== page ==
Rams' Todd Gurley Rips NFL's 'Thursday Night Football' as 'Dumbest Thing Ever'

Timothy Rapp@@TRappaRTFeatured ColumnistSeptember 30, 2019

LOS ANGELES, CALIFORNIA - SEPTEMBER 29: Todd Gurley #30 of the Los Angeles Rams throws the ball into the crowd after scoring a touchdown in the fourth quarter against the Tampa Bay Buccaneers at Los Angeles Memorial Coliseum on September 29, 2019 in Los Angeles, California. (Photo by Joe Scarnici/Getty Images)
Joe Scarnici/Getty Images

NFL players aren't big fans of Thursday Night Football. Consider Los Angeles Rams running back Todd Gurley among the detractors.

"You know how I feel about Thursday night games," Gurley told reporters Sunday after his team's 55-40 loss to the Tampa Bay Buccaneers. "I feel like they are the dumbest thing ever."

Gurley and the Rams face the Seattle Seahawks in a pivotal NFC West matchup Thursday night.

"It's never a good thing to be on a short week," Rams safety John Johnson added.

However, Gurley said the Rams should be ready to go against Seattle.

"For the most part, if you aren't really battling injuries or stuff like that, Thursday is kind of like a day you usually feel good anyway," he said. "They played on Sunday as well. ... We just have a quick turnaround to go up to Seattle."

NFL games on Thursday nights are a controversial topic. Many players and pundits have pointed out that the short week gives players less recovery time than they're accustomed to and increases the chances for injury.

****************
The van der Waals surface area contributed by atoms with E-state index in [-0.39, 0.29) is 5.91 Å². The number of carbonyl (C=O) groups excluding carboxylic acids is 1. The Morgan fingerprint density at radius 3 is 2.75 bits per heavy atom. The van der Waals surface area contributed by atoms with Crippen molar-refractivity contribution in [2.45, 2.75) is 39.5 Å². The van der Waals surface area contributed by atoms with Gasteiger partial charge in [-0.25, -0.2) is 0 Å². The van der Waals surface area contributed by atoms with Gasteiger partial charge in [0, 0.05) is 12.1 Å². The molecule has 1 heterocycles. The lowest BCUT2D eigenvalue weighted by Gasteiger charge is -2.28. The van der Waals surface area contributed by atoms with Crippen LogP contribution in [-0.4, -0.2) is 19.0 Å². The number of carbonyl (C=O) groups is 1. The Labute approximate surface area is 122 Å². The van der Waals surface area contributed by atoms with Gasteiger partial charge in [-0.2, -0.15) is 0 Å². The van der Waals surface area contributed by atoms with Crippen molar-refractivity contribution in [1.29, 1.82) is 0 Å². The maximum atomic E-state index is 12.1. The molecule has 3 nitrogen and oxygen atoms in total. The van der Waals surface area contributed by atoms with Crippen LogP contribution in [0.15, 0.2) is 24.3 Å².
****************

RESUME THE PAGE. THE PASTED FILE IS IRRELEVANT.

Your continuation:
Richard Sherman wrote for the Players' Tribune in 2016: "The NFL preaches player safety. The league says it wants to do everything in its power to protect its players. But when it comes down to it, it's not the players that the NFL protects. It's the Shield."

Given the shorter week to prepare, many Thursday night games end up being clunkers, as neither team comes out looking particularly sharp.

As Sherman argued: "It's not the players' faults. Their bodies just aren't ready to play."

On the other hand, it's one more night of football in a country that craves the NFL. That, in turn, creates another unique revenue source for the league, which has sold the broadcast and streaming rights to the games. Amazon is reportedly paying the NFL $65 million this season to stream Thursday night games.


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